Has anybody been following the pajama party that is the Presidential primary season? Anybody besides policy wonks and lobbyists and special interest groups, I mean. And all of New Hampshire, because I'm not sure if there is anything else to do up there while they live free and/or die. The rest of us, I mean, do any of us really care right now, if we care at all? I am vaguely interested, but only because I have a very expensive and underused bachelor's degree in political science. From what I gather, no one really cares, in part (maybe a big part, but my poll sample of one person isn't really anything to go by statistically — I assume, because I decided to skip statistics while getting that very expensive degree) because no one knows what's going on. I'm sure pols and their people live and die on each twist of the news cycle and they feed on all the he said/he said/she said, but the rest of us don't have the time. And after nearly 40 years of salacious scandals, unpopular wars, and general disappointment, I'm not sure how many of us really care.
Which is sad, considering how much power has been gathered into one office. Has one man (and let's not kid ourselves - how many non White Anglo-Saxon Protestant Presidents from somewhere in the East - north and south - have we had in our 200+ years of statehood?) ever held so much power? Especially one who is elected by another group of people? On an episode of The Daily Show last week, some British author stated that the British monarchy was still necessary because it provided a figurehead of national identity that could inspire the nation, regardless of what was going on politically. Here in the States, we decided to make our head of nation the same as our head of state (if you're wondering what the difference is, technically a nation is a peoples who share a common group identity, a la the Kurds, and a state is a political entity, and while often the two overlap such that we can use the two words synonymously, sometimes it doesn't — see Chechnya, the Kurds, and Hitler's justification for annexing Czechoslavakia's Sudetenland). Which means if the Electoral College craps it up, then our national identity, how we view ourselves and how the rest of the world sees us, could go down the tubes. Personally, I would like the person with their thumb on the nuclear button at the very least to be able to pronounce "nuclear" correctly.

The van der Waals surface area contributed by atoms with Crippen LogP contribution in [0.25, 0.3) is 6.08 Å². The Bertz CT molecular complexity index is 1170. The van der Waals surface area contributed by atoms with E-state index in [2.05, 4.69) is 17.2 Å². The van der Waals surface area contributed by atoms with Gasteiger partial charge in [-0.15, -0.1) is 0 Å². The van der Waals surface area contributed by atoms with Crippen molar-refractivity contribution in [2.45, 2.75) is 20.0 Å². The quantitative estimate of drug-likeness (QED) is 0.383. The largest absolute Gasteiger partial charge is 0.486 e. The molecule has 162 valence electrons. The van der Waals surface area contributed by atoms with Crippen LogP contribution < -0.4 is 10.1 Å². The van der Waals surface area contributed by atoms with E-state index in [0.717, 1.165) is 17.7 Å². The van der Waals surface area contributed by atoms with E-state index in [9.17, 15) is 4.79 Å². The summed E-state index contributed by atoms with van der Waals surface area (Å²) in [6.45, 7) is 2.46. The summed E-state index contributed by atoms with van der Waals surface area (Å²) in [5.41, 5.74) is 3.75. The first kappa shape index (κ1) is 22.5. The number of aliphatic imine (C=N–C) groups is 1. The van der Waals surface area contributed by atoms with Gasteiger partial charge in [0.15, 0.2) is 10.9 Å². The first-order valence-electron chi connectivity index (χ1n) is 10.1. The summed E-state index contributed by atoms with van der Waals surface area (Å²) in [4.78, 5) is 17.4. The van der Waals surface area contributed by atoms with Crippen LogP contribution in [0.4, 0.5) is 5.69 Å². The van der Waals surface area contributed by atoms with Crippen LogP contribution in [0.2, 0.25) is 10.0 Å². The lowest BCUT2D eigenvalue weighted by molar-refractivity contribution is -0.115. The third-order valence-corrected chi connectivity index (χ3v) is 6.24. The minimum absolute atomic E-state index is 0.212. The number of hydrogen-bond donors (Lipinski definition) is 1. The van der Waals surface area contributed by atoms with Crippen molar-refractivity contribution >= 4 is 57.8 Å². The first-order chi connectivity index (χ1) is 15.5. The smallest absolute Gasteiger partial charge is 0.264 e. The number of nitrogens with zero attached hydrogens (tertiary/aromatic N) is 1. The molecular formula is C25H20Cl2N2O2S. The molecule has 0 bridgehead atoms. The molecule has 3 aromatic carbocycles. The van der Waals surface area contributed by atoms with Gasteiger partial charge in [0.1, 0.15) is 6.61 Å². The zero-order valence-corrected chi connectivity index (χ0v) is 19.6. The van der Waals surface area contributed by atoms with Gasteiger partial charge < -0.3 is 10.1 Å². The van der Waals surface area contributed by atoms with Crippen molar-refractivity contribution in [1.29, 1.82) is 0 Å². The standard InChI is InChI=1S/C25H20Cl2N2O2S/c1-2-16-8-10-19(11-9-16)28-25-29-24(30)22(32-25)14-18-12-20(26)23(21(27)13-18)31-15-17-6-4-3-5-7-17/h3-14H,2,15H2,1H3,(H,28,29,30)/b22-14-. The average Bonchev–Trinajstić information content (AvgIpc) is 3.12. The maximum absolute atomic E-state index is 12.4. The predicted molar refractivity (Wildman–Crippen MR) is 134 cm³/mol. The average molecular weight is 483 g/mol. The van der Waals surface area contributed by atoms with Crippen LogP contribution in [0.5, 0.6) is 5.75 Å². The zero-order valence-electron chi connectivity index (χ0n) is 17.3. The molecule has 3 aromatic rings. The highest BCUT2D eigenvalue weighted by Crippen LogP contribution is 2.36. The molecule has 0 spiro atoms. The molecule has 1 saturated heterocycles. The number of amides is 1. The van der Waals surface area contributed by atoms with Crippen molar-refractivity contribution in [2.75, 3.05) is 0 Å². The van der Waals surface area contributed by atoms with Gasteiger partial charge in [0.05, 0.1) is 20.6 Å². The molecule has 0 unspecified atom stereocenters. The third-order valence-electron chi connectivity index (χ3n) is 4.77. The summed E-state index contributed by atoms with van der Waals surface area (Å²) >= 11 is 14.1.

I was reading this Time magazine article on Al Gore, and I'm struck by this quote: "I'm trying to say to you, be a part of the change," he told the crowd. "No one else is going to do it. The politicians are paralyzed. The people have to do it for themselves!" He was getting charged up now. "Our democracy hasn't been working very well — that's my opinion. We've made a bunch of serious policy mistakes. But it's way too simple and way too partisan to blame the Bush-Cheney Administration. We've got checks and balances, an independent judiciary, a free press, a Congress — have they all failed us? Have we failed ourselves?" Apparently, he goes more in depth on our failing federal republic in his new book, which I am much more interested in getting than his other books. And frankly, I hope Al Gore doesn't run for President, because the only way he can win is to dirty his hands and by then he'll just be like all the others and no one will want him anyways. And after sixteen years of living between two political extremes and two charismatic leaders, we don't really need new inspiration or more dogma. We need someone who can come in and clean up the mess and straighten out all the paperwork and streamline the process. We don't need a hero figure to lead the way; we need a middle manager to give us some structure.
We don't need Al Gore; we need Michael Dukakis. Because he meets most of our needs in an adequate fashion. No more, no less, and that seems to be the most we can ask.